Florida Project, The (United States, 2017)October 05, 2017
Despite a seemingly straightforward slice-of-life storyline, The Florida Project achieves something rare and magical: presenting existence from the perspective of a young child while, at the same time, providing enough “clues” that viewers are able to decipher what’s really going on. Children often don’t see the world the same way adults do and writer/director Sean Baker (Tangerine) has captured this divide without resorting to overt melodrama or sensationalism. The Florida Project feels genuine from start to finish and Baker doesn’t wander onto a Hollywood-inspired detour despite many opportunities.
The cast is mostly barren of “name” actors. The only one of note, Willem Dafoe, fills a supporting role. He appears in many scenes and is a strong background presence but the movie isn’t about his character, Bobby, the manager of the purple-pastel motel The Magic Castle. Aside from Dafoe and Caleb Landry Jones, who has a small role as Bobby’s son, the rest of the actors are newcomers. They includes the three primary children – Brooklynn Prince, who plays central character Moonee; Valeria Cotto (Jancey); and Christopher Rivera (Scooty) – and two adults – Bria Vinaite (Halley, Moonee’s mother) and Mela Murder (Ashley, Scooty’s mother). Baker’s ability to direct performances is evident here. Vinaite and Murder give strong, unforced portrayals and the children, especially standout Prince, are unaffected. During a climactic moment, Prince emotes so naturally that the moment is heartbreaking.
The movie transpires in Kissimmee, Florida, in the shadow of Walt Disney World, where a seemingly endless array of garish extended-stay motels provide a cheap alternative to the high-end luxury of The Polynesian Resort, The Contemporary Resort, and The Grand Floridian. In this low-rent fairytale land of $35/night, there are as many long-term residents as there are weeklong visitors. Moonee, a six-year old girl, spends her endless summer days running around the grounds with her friends, Scooty and Jancey. They do the kinds of things most kids do but their “innocent” mischief occasionally takes dark turns. They have little or no adult supervision. Scooty’s mother works full-time as a waitress (the kids sometimes show up at the diner’s backdoor for free food) and Halley, Moonee’s mother, has little more stability and emotional maturity than her daughter. The only one who seems to keep an eye on the kids is Bobby, and that’s as much to keep them from damaging the motel as to protect them from creeps and predators.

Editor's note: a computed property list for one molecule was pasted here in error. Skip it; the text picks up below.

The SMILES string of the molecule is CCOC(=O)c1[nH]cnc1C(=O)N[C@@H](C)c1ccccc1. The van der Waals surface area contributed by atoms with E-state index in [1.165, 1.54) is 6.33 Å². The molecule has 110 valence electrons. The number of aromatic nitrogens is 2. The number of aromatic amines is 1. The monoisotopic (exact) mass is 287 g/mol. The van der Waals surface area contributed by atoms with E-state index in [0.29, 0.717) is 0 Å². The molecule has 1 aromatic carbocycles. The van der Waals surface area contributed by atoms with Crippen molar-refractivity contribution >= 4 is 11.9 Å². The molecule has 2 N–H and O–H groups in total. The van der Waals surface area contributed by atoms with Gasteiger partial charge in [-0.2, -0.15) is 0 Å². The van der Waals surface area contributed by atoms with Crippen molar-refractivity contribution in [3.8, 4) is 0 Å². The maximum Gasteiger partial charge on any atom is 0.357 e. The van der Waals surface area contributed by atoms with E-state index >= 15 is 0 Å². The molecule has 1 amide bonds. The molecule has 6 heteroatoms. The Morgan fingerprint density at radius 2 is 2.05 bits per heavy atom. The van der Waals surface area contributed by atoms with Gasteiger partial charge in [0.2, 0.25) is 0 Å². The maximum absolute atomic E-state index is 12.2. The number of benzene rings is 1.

Despite its low-key narrative, The Florida Project builds to a climax. From the beginning, as we understand the children’s lives, there’s a sense of inevitability that this is coming. The story is comprised of episodes and incidents and is interested in the smallest details like how Halley and Moonee have to occasionally relocate for 24 hours to avoid being considered permanent residents/squatters (which give them certain legal rights the motel’s ownership doesn’t want to deal with). The sultry Florida weather plays an integral part, with its temperamental tropical downpours, rainbows, and glorious sunsets.